Wednesday April 08, 2009
Intel Chairman Announces Winners of INSPIREEMPOWER Challenge
Four Winners Awarded $100,000 to Fund Technology Projects Solving Real-World Problems
INTEL DEVELOPER FORUM
LadyDragon During his keynote today
at the Intel Developer Forum (IDF) in Beijing, Intel Corporation
Chairman Craig Barrett announced the four winners of the INSPIREEMPOWER
Challenge. Launched at the IDF in San Francisco last summer, the
challenge called on the developer community to submit the most
innovative ideas for applying technology to address some of the worlds
most pressing problems related to education, health care, economic
development and the environment.
More than 200 proposals were submitted from companies, non-profit
organizations, non-governmental organizations (NGO), universities and
individuals from 44 countries around the world.
"The caliber of submissions demonstrates the incredible collaborative
power of the developer community to use technology to help solve
real-world problems," said Barrett. "Today we honor the winners of this
challenge and celebrate the hundreds of other innovative ideas aimed to
help promote social and economic growth worldwide."
The winners of the four $100,000 prizes were evaluated primarily for
impact sustainability and innovativeness. The prize money will be used
solely toward the implementation of the solution.
* CellScope: Telemicroscopy for Disease Diagnosis: Daniel
Fletcher, professor at the University of California, Berkeley, leads a
research team responsible for the CellScope, a blend of "cell phone" and
"microscope." This new approach turns camera-enabled cell phones,
smartphones, handhelds and netbooks, such as an Intel-powered classmate
PC, into high-resolution, handheld microscopes with the capability to
capture and transmit images. CellScope provides a portable and
inexpensive way to diagnose and monitor infectious diseases, such as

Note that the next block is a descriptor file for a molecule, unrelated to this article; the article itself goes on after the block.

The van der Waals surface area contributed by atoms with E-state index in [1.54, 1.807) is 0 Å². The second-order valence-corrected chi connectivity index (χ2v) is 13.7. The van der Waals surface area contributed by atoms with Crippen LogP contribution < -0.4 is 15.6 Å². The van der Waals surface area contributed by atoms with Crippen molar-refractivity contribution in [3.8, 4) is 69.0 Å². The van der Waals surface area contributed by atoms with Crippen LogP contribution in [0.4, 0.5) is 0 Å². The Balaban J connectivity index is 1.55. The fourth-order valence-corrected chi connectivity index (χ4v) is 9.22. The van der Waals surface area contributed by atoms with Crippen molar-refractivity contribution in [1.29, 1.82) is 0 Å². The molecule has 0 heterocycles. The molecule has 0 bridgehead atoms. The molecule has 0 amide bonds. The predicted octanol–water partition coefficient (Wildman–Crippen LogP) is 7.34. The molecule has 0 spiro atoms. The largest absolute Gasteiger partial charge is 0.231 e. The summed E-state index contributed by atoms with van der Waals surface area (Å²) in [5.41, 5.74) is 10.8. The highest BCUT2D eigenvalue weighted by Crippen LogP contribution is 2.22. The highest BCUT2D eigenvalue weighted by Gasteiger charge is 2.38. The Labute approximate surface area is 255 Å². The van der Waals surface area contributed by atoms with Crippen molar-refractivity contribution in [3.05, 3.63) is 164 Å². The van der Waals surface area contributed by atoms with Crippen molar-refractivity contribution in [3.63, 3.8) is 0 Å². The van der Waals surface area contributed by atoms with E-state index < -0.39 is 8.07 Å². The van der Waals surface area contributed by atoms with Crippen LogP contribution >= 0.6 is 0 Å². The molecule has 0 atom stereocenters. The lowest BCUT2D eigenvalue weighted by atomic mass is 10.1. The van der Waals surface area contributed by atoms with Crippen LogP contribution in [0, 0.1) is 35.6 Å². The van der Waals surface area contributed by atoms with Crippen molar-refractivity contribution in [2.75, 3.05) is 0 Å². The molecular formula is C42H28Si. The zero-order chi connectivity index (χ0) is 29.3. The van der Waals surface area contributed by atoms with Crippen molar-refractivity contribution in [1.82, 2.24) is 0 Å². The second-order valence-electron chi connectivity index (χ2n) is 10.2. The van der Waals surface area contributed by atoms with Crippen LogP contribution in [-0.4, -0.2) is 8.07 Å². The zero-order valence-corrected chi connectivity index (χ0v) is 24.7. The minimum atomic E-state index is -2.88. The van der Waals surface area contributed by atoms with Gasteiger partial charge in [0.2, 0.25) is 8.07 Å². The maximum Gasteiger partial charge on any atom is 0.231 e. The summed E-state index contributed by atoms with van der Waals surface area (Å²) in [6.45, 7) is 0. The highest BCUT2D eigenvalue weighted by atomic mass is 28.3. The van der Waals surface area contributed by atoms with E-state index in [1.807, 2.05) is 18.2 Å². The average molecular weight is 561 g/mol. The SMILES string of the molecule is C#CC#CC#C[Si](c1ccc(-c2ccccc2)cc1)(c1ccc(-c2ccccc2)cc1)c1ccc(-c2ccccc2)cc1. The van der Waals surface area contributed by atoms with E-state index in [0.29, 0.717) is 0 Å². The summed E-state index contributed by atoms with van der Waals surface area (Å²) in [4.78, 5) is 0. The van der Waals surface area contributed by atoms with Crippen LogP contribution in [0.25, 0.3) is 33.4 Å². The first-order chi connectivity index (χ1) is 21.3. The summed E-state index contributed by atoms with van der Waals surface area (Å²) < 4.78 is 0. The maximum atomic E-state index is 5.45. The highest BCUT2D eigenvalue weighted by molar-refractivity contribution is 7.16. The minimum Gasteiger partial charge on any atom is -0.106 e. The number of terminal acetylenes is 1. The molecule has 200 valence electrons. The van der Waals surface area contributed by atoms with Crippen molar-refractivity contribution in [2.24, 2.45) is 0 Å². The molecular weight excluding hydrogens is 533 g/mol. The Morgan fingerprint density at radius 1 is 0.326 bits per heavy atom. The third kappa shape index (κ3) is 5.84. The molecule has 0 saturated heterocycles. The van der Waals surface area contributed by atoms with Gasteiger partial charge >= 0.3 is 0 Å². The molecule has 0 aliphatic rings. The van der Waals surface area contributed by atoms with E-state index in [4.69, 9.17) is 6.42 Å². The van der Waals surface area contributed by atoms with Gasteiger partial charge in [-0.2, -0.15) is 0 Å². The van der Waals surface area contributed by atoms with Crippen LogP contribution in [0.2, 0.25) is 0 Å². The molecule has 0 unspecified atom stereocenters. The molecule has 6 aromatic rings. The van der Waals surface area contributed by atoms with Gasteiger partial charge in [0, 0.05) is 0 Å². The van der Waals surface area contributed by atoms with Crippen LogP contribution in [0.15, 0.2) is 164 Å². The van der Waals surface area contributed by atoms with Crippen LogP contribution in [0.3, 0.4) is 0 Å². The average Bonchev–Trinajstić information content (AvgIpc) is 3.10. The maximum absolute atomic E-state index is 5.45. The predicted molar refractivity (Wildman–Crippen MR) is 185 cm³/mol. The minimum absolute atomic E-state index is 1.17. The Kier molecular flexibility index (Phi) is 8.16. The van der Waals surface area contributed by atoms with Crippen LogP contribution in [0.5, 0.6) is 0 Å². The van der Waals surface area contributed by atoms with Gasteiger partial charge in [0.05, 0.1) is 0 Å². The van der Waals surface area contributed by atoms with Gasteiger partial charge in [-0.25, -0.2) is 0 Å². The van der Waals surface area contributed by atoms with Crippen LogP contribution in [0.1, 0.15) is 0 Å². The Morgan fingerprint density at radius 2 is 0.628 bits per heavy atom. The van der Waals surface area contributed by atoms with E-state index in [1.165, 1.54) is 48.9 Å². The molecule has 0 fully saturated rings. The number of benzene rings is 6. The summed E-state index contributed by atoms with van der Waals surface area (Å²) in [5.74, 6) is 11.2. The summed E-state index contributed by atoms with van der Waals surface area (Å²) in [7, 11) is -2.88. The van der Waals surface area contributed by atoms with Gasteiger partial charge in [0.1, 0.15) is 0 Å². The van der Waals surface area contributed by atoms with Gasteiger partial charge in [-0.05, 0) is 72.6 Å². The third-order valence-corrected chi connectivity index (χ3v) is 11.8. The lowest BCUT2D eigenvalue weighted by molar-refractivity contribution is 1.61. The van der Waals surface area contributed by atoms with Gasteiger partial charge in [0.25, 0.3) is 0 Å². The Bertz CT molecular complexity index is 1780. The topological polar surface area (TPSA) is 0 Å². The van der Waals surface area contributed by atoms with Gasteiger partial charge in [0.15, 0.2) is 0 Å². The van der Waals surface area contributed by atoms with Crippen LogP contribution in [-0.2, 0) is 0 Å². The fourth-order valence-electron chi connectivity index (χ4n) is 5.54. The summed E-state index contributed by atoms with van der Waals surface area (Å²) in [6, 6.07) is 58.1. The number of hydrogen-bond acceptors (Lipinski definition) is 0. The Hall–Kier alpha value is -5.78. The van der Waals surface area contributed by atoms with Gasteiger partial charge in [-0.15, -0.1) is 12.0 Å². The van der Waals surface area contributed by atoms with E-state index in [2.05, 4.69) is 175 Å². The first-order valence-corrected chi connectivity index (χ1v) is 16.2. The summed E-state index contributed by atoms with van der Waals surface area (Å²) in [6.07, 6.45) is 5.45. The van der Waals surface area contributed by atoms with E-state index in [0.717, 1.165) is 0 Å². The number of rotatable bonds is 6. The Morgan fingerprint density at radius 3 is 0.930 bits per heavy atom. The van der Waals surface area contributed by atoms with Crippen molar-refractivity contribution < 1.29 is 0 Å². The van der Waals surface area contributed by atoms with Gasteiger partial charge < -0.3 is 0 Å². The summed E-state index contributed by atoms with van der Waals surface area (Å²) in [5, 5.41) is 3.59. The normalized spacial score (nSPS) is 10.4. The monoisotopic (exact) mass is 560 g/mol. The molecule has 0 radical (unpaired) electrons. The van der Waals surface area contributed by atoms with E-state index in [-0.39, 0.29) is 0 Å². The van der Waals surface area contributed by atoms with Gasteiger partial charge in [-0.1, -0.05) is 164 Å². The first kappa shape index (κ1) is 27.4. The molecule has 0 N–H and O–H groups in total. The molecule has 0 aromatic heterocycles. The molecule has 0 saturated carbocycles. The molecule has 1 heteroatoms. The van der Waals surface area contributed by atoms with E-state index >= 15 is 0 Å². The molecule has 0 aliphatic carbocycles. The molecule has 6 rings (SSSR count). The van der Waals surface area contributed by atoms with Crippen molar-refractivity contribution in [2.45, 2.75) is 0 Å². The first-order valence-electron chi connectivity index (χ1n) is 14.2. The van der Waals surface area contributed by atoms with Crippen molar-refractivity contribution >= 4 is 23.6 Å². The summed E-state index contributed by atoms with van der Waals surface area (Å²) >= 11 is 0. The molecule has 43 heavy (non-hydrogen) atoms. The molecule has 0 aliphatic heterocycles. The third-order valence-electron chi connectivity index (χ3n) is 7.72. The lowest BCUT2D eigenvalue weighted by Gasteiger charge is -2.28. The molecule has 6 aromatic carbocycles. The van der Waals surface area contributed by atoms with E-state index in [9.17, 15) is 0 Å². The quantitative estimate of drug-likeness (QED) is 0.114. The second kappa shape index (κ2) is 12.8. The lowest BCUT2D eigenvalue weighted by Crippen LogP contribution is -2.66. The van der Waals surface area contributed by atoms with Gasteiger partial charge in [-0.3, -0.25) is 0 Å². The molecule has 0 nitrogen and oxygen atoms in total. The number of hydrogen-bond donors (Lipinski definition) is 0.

tuberculosis and malaria in the developing world.
* Great Lakes Cassava Initiative (GLCI): Michael Potts, Catholic
Relief Services director for GLCI, is overseeing a pilot project using
laptops to help cassava farmers increase food availability and incomes.
Millions of families in East and Central Africa rely on cassava as a
primary food source, but two virulent diseases are wiping out fields
across the region. GLCI aims to educate 1.15 million farmers in six
countries about these diseases and provide them with disease-resistant
cassava plants. The laptops will facilitate information exchange among
farmers, field agents and project managers; support remote distribution
of training modules; and improve disease monitoring through automatic
* Mobile Solar Computer Classroom (MSCC): Eric Morrow, executive
director of the Maendeleo Foundation in Uganda, operates a
computer-lab-on-wheels that takes teachers to multiple schools each week
to provide PC skills, training to up to 100 children per day. Topped
with solar panels to re-charge the computers, the MSCC is a modified SUV
with a foldable tent, tables, chairs and 15 Intel-powered classmate PCs.
The foundation hopes to open the doors to better paying jobs and to spur
an African-owned and -operated computer services industry to boost local
economies, decrease unemployment and help alleviate poverty.
* Rural Livelihood Enhancement: Bibek Chapagain, Clean Energy
Group director at Winrock International, has proposed a Rural Livelihood
Enhancement project to deliver information and communication technology
(ICT) services to rural communities in Nepal. To address the lack of
grid electricity, the project will utilize renewable power from
micro-hydro stations and solar photovoltaic panels. The goal of the
project is to bring about economic development and improve access to
energy, education, employment and information in remote areas. The ICT
service centers will serve as computer labs for students and will be
open to the public during off-school hours to provide services to the
For more information on the challenge, visit www.intelchallenge.com